Friday, February 27, 2009

Thursday talk radio update I

Thursday was the last day (except for a Friday rerun) of Bill O'Reilly's radio show. He no longer draws much mention here because I usually teach German during his show, but this actually is something of a loss.

My liberal friends tend to lump O'Reilly in with Hannity and Limbaugh, but that's quite unfair. O'Reilly has his annoying quirks, but he is the only one of the bunch who made a genuine effort to be fair to Democrats in the presidential race. And he is something of an environmentalist, by talk radio standards.

At worst, he is far more listenable than the alternatives. Limbaugh wants America to fail. Hannity's show has become a three-hour-a-day Obama bashathon. Glenn Beck seems to have become utterly unhinged. Savage already was.

Without public radio, hope would cease.

No wonder Democrats are happy to get along without the Fairness Doctrine. If you were Obama, wouldn't you love having Limbaugh and Hannity as the voice of the Republican Party? You bet you would.

5 comments:

Jay Larry Lundeen said...

Bias has slain the truth. I'm not saying David Crisp should like Hannity, Limbaugh, et al, but at least they should be judged by more than a knee-jerk. Hannity consistently lays out why he doesn't swoon over Obama, and makes a good case if personal responsibility and smaller gov't turns your crank. Limbaugh has repeatedly said that he hopes Obama fails so that an assault on capitalism will be thwarted. Apparently some ears stop listening after the word "fails." Michael Savage's bombast is surprisingly accurate in his skewering of both major political parties. What's sadly ironic is that while Hannity & Company are trotted out for their weekly drubbing in this blog, seldom is heard a discouraging word for those on the left. Step back for a moment and look at a president elected after only two years in the Senate, most of that time spent running for president. The mainstream media plundered the life of Sarah Palin while giving Obama a total pass. No serious vetting in sight. Ever wonder where Obama's hundreds of millions of Internet contributions came from? No, of course not. . . but had that amount of unsourced money poured into Republican coffers, Chris Matthews & Company would have been all over that like a grizzly bear finding honey. And just a little over a week ago Obama insisted that his massive stimulus bill be passed without the 48-hours guaranteed for Republican review. Too important to be slowed down; but oddly, Obama didn't sign it for four days. Apparently, a flight on Air Force One to Chicago for a haircut and a pick-up game of hoops was more important. Meanwhile, a thousand-page bill, with spending beyond conception, and 9,000 pork earmarks awaited his signature. And not a word from the mainstream press about this obvious ploy to shunt Republican input. There was a time when the media prided itself in challenging power. But now, rather than hold the feet of all politicians to the fire, the Dems get their shoes shined and those on the right get thrown into the fire. There are a great many very reasonable people who have grown weary of not only the general bias in the media, but also their inability to see or change this obvious fault.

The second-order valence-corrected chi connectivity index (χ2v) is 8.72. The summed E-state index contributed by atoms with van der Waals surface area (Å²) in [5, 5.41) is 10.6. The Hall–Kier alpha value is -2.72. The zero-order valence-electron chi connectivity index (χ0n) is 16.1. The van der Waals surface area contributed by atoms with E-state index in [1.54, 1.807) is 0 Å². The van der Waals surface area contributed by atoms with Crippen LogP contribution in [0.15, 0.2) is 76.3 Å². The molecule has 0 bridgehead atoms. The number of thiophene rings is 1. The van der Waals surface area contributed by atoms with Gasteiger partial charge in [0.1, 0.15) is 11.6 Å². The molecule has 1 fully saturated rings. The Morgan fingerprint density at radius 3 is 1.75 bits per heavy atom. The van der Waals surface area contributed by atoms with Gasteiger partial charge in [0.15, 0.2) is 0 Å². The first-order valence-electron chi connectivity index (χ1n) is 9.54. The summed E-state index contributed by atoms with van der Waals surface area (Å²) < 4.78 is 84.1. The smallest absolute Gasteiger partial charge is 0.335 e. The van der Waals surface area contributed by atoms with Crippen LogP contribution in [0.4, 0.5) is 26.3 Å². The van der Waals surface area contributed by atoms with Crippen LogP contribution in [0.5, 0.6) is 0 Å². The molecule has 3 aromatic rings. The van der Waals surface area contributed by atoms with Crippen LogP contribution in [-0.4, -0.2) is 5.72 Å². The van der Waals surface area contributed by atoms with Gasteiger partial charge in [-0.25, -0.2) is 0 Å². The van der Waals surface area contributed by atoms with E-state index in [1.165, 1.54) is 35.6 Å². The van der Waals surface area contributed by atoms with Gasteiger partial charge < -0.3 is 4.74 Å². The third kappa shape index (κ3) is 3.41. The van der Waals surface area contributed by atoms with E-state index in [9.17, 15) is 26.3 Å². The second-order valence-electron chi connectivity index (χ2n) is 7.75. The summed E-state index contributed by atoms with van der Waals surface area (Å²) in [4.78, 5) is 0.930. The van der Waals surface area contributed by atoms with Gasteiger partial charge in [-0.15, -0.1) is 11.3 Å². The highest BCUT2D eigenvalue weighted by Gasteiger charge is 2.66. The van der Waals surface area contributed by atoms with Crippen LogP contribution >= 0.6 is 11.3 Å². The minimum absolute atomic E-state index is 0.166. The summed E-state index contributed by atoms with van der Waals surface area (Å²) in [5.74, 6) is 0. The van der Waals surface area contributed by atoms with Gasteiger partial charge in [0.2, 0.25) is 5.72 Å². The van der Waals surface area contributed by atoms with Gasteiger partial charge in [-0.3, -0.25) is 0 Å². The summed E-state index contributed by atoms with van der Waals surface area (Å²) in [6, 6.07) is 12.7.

Dave Rye said...

Come on, David. "Limbaugh wants America to fail" is a blatantly unfair sentence, atypical of you.
(Usually when you're unfair, you're more subtle about it--smile.)